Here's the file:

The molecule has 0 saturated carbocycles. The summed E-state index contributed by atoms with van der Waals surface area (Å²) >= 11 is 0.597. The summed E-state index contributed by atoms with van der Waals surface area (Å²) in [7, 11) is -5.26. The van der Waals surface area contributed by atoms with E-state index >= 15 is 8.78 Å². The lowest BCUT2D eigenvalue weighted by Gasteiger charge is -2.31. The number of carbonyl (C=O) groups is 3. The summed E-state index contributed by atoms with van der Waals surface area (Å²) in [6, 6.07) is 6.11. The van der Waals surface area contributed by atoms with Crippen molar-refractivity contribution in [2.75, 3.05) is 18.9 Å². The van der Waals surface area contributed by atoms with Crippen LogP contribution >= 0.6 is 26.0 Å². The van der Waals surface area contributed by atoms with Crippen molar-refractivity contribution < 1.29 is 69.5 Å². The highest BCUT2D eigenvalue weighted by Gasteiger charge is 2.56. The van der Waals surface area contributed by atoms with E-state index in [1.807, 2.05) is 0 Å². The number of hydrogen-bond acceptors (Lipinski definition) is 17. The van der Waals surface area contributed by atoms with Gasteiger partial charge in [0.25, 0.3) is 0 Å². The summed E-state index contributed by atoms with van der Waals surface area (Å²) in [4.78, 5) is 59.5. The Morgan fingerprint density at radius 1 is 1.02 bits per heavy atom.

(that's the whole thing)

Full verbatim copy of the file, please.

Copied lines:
The molecule has 0 saturated carbocycles. The summed E-state index contributed by atoms with van der Waals surface area (Å²) >= 11 is 0.597. The summed E-state index contributed by atoms with van der Waals surface area (Å²) in [7, 11) is -5.26. The van der Waals surface area contributed by atoms with E-state index >= 15 is 8.78 Å². The lowest BCUT2D eigenvalue weighted by Gasteiger charge is -2.31. The number of carbonyl (C=O) groups is 3. The summed E-state index contributed by atoms with van der Waals surface area (Å²) in [6, 6.07) is 6.11. The van der Waals surface area contributed by atoms with Crippen molar-refractivity contribution in [2.75, 3.05) is 18.9 Å². The van der Waals surface area contributed by atoms with Crippen LogP contribution >= 0.6 is 26.0 Å². The van der Waals surface area contributed by atoms with Crippen molar-refractivity contribution < 1.29 is 69.5 Å². The highest BCUT2D eigenvalue weighted by Gasteiger charge is 2.56. The van der Waals surface area contributed by atoms with E-state index in [1.807, 2.05) is 0 Å². The number of hydrogen-bond acceptors (Lipinski definition) is 17. The van der Waals surface area contributed by atoms with Gasteiger partial charge in [0.25, 0.3) is 0 Å². The summed E-state index contributed by atoms with van der Waals surface area (Å²) in [4.78, 5) is 59.5. The Morgan fingerprint density at radius 1 is 1.02 bits per heavy atom.